From his mother and from his time on the farm as a “househusband”, he became a tremendous cook, making amazing spaghetti sauce, pasta from scratch, lasagne, ravioli, pizza, Dagwood sandwiches, tacos, biscotti and zabaglione. His waffles remained a Sunday morning tradition for years, where our friends were always welcome. He was an irrepressible prankster for his whole life, beginning with sneaking into baseball box seats as a kid, putting a live frog into his niece’s ice cream, being part of a secret trophy stealing club in college, lighting firecrackers on the roof outside our bedroom windows, celebrating hot days with surprise Pie and Ice Cream Only Dinners, allowing us to use a dead stingray as a hood ornament, and leading us in the yearly Abracadabra Day family practical joke challenge.
Floyd is survived by daughter Julie of Converse, TX, son Steve (spouse Betsy) of Los Angeles, CA, son Joe (spouse Ai) of Osaka, Japan, daughter Gianna of San Antonio, TX, daughter Zia of Corvallis, OR, son John of San Francisco, CA, and daughter Ann of Universal City, TX. He leaves sixteen grandchildren: Jim (spouse Kristen), Joe, Jessie, John, Jenna, Sunny, Jack, Leo, Seira, Lucia, Emilee (spouse Josh), Natalia, Audrey, Lara, Pascal, and Mia, and recently welcomed his first great-grandchild, Luke. He is also survived by his sisters-in-law Diana Hensley and Julia Thomas, four cousins and scores of nieces, nephews, great-nieces and nephews and beyond.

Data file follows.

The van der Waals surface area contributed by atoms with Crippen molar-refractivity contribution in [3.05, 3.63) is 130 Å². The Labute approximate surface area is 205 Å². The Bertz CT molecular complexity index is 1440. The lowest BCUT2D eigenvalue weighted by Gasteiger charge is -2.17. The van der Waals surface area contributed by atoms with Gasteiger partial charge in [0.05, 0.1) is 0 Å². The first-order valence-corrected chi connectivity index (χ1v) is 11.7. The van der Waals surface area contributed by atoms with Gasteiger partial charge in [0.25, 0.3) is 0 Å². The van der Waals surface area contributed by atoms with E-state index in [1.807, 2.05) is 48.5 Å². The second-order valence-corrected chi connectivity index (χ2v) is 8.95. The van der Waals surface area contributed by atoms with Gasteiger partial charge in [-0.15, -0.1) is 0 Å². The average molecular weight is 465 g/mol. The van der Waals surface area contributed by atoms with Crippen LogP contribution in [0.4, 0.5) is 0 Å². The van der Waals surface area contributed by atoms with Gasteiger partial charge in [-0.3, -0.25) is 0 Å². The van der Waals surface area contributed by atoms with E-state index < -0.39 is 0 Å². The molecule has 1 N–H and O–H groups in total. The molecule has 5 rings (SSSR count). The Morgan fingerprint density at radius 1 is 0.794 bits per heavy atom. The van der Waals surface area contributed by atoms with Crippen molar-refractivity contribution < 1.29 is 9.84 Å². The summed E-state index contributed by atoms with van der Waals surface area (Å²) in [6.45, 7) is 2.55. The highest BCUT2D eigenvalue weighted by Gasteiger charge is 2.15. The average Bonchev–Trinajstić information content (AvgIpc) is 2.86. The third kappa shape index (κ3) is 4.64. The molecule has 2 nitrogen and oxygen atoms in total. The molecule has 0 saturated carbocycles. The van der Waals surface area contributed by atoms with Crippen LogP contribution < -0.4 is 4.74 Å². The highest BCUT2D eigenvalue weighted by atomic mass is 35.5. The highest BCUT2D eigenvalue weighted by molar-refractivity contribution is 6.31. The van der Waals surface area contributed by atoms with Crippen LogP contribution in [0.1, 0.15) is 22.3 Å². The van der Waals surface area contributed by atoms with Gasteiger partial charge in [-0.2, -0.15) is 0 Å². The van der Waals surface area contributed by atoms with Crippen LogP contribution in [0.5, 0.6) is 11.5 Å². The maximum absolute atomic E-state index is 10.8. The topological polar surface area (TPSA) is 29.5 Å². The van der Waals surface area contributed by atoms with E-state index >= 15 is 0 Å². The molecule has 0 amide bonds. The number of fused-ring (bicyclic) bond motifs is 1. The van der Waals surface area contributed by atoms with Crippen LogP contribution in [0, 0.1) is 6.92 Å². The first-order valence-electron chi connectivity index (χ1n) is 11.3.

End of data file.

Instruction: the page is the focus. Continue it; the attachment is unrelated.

He was preceded in death by his wife Evelyn Sichi, his parents, Floyd C. and Rose Sichi, his brother and sister-in-law Gordon and Jackie Sichi, and his double-cousins Jeanne Pirrone and Dolores Castello.
Visitation and Rosary will be held on Dad’s birthday, Thursday evening from 5-8, rosary at 6:30, (immediate family may arrive at 4)on April 13, 2023, at Schertz Funeral Home, 2217 Roy Richard Drive, Schertz, TX 78154.
Funeral Mass for Floyd J. Sichi will be held on Friday, April 14th at 1:30 PM, St Monica’s Catholic Church, 501 North Street, Converse, TX 78109. The Graveside Service and Interment will follow immediately at 3 PM at Holy Cross Cemetery, 17501 Nacogdoches Road, San Antonio, TX 78266.
A reception and dinner will follow at 5 PM at Papa Dante’s Restaurant, 8607 FM 1976, Converse, TX 78109.
In lieu of flowers, please consider a memorial gift to:
St. Joseph's Indian School
1301 North Main Street
Chamberlain, SD 57325
Pope’s Worldwide Prayer Network USA-Canada
Apostleship of Prayer
1501 S. Layton Blvd
Milwaukee, WI 53215-1924
Tremendous thanks to all for their prayers, condolences, memories and care for Dad. Special thanks to Zia and her family for all the years spent with him after Mom’s passing, Ann for the time spent with him, and most especially for all the love and care from Julie, who has helped Dad so much in his final years, getting him through the pandemic, dealing with doctors and health issues, and cheering him up through several not quite great Notre Dame football seasons.
Shake down the thunder, Dad. When you were a kid, you thought heaven was the place where you got to eat spaghetti every day. May it be so. Pace e bene.